Facebook Graph Search with Cypher and Neo4j | Max De Marzi

Facebook Graph Search has given the Graph Database community a simpler way to explain what it is we do and why it matters. I wanted to drive the point home by building a proof of concept of how you could do this with Neo4j. However, I don’t have six months or much experience with NLP (natural language processing). What I do have is Cypher. Cypher is Neo4j’s graph language and it makes it easy to express what we are looking for in the graph.

Four Values Can Still Be Worth A Chart | eagereyes

When you consider all the possible values, what we can see and hear is a very small piece of what’s possible. Originally from Four numbers say little, even on a busy chart via Four Values Can Still Be Worth A Chart | eagereyes.

Massive Cosmic Explosion Struck Medieval Earth | Medieval News

A massive burst of inter-stellar radiation may have stuck the Earth in the middle ages, researchers have announced. It is thought that the explosion occurred when two black holes or neutron stars collided somewhere in the Milky Way. The resultant gamma ray burst sent shockwaves through the galaxy, and hit our planet in the eighth century AD, the German team behind the study told the BBC. It is the latest development of the theory that the middle ages saw a spike in the amount of radiation that can now be found in trees and rocks.

UiO linguist makes sensational claim: English is a Scandinavian language

English really isn’t a Germanic language after all, but Scandinavian. Just because it’s easy for Swedes to learn English? Go figure. Faarlund and his colleague Joseph Emmonds, visiting professor from Palacký University in the Czech Republic, now believe they can prove that English is in reality a Scandinavian language, in other words it belongs to the Northern Germanic language group, just like Norwegian, Danish, Swedish, Icelandic and Faroese. This is totally new and breaks with what other language researchers and the rest of the world believe, namely that English descends directly from Old English.

Review of Sweet Tooth

Sweet Tooth by Ian McEwan My rating: 2 of 5 stars I have thoroughly enjoyed some of McEwan’s previous works, including On Chesil Beach, Saturday, and, to a lesser extent, Solar. I found his writing in those works to be beautiful and elegant. Sweet Tooth is my least liked of McEwan’s books. I found the twist at the end insufficient to justify the length of the work, the writing to be less enthralling than his other works, and the plot at times droll.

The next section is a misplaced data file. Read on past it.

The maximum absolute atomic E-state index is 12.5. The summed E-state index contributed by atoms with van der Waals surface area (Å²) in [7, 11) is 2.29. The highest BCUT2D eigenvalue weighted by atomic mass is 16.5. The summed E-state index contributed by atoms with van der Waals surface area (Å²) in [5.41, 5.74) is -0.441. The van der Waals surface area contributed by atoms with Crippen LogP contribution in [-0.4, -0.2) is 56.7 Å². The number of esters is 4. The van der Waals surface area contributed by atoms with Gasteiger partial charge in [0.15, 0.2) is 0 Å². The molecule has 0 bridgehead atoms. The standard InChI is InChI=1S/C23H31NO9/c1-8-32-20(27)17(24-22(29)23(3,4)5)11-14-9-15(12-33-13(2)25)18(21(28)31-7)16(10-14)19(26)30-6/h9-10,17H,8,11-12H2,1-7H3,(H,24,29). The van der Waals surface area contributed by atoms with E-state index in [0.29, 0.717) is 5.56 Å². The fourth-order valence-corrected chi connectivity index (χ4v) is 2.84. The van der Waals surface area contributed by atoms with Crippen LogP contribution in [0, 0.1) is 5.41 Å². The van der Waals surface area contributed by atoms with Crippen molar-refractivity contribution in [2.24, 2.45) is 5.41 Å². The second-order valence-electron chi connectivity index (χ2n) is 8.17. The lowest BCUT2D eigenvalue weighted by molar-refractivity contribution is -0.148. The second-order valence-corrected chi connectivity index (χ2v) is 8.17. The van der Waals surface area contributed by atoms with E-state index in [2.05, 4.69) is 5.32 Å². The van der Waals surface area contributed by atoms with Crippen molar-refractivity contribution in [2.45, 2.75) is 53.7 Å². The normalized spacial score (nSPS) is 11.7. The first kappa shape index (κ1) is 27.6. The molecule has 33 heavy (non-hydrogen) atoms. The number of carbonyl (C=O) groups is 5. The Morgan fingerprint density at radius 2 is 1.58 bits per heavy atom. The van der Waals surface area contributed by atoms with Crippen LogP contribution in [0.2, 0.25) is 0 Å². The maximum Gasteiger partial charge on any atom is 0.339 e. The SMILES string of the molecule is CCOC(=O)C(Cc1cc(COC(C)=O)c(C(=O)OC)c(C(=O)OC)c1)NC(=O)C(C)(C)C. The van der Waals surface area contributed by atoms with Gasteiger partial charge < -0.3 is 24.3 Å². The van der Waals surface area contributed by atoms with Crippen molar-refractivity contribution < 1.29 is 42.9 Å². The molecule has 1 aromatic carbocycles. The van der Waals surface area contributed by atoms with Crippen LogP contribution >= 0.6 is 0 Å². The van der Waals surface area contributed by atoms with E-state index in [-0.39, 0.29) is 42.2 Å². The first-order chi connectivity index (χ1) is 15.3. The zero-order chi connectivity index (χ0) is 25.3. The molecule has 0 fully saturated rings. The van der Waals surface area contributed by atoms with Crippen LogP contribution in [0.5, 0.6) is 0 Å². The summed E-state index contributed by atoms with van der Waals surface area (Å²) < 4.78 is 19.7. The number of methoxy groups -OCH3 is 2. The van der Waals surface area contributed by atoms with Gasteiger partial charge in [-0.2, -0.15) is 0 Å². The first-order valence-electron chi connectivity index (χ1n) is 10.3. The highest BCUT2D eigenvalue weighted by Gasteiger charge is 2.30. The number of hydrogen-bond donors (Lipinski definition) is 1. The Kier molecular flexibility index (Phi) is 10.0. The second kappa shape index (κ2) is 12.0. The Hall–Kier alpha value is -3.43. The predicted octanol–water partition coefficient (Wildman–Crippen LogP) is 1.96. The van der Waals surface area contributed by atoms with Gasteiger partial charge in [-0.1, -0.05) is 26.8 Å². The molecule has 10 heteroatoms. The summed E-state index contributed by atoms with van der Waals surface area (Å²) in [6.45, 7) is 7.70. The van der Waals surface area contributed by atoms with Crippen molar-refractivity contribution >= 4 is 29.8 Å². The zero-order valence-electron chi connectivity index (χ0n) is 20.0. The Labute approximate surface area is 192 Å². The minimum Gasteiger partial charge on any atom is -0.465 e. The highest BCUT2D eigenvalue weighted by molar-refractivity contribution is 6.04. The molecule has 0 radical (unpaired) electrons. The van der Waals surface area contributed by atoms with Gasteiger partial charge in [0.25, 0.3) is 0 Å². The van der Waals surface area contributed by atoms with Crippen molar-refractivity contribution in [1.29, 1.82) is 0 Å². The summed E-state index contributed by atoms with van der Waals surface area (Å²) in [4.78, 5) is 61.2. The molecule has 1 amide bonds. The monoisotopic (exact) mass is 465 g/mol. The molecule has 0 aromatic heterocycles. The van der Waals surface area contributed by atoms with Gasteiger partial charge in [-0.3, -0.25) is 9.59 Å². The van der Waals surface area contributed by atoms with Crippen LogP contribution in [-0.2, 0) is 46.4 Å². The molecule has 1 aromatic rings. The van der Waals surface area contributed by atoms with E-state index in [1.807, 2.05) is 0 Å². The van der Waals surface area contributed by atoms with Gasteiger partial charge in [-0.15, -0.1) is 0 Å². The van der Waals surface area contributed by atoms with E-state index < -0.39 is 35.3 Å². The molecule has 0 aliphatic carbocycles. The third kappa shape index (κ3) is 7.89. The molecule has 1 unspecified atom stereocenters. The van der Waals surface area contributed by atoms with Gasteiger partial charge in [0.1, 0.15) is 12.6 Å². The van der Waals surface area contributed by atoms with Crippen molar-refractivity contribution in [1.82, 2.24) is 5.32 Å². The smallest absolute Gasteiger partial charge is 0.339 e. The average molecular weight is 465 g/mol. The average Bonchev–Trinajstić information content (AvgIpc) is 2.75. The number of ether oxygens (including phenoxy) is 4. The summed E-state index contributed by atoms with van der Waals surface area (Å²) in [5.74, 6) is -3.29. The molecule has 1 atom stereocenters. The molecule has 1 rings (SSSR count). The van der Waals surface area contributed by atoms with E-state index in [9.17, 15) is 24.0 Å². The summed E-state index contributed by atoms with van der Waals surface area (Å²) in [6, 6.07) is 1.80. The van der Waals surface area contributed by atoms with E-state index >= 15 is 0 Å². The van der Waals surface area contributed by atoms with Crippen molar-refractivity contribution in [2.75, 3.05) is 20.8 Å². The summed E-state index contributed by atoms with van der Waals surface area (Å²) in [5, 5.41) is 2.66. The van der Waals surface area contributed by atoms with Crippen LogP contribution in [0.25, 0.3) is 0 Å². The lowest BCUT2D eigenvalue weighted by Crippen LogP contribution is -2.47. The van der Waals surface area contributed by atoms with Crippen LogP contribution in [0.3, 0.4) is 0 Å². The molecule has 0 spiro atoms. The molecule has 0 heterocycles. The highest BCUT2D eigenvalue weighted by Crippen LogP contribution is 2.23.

Typecast

Typecast (beta.typecastapp.com) is a new website from Front designed to make web typography and design easier. Supporting fonts from typekit, fonts.com, Font Desk, and Google web fonts, Typecast provides a simple and flexible formatting solution for blocks of text on a web page. Currently in beta, as of 22 October, the site is open for everyone and free to use. (They will start charging for font use when the site leaves beta.

New fonts

I’ve updated the fonts on this site. TypeKit was fine, but I found several free fonts on www.myfonts.com that I really liked, all with unlimited web usage: Calluna (both Regular and Sans Regular) and Fertigo Pro (Regular).

Ideas Illustrated » Blog Archive » Visualizing English Word Origins

Ideas Illustrated » Blog Archive » Visualizing English Word Origins. Looking at the origin of words and comparing fiction (British and American), medical writing, legal writing, and sports writing. Good thing I have some history with Old English, or I might not understand anything… hahah… and no wonder I don’t understand Medical lit – it’s the least OE-based. A little surprised that Medical lit has more Old French than Legal – would have expected more OF, but maybe the Latin makes up the difference.

Electronic Books & Printed Books: Conflict and Opportunity

I love books, just like Jeff Atwood, who compares electronic books with their age-old printed counterparts, concluding that …unless the publishers are willing to treat eBooks with the same respect and care that they give to their printed books – and most importantly of all, adjust their pricing to reflect the brave new economy of bits, and not an antiquated economy of atoms – they’re destined to eventually suffer the same fate as the Encyclopedia Britannica.

Live Coding example with D3 and Mike Bostock's chord diagram from gabrielflor.it

Bret Victor is a genius. His recent CUSEC 2012 talk, Inventing on Principle, is one of the best talks I’ve ever seen. If you watch only one talk this year, make sure it’s this one. I was blown away by his ‘live coding’ idea, but couldn’t find any actual live examples, so I put together a quick demo using d3 and Ace. I 100% totally based it on Bret’s idea - down to the clever book styling.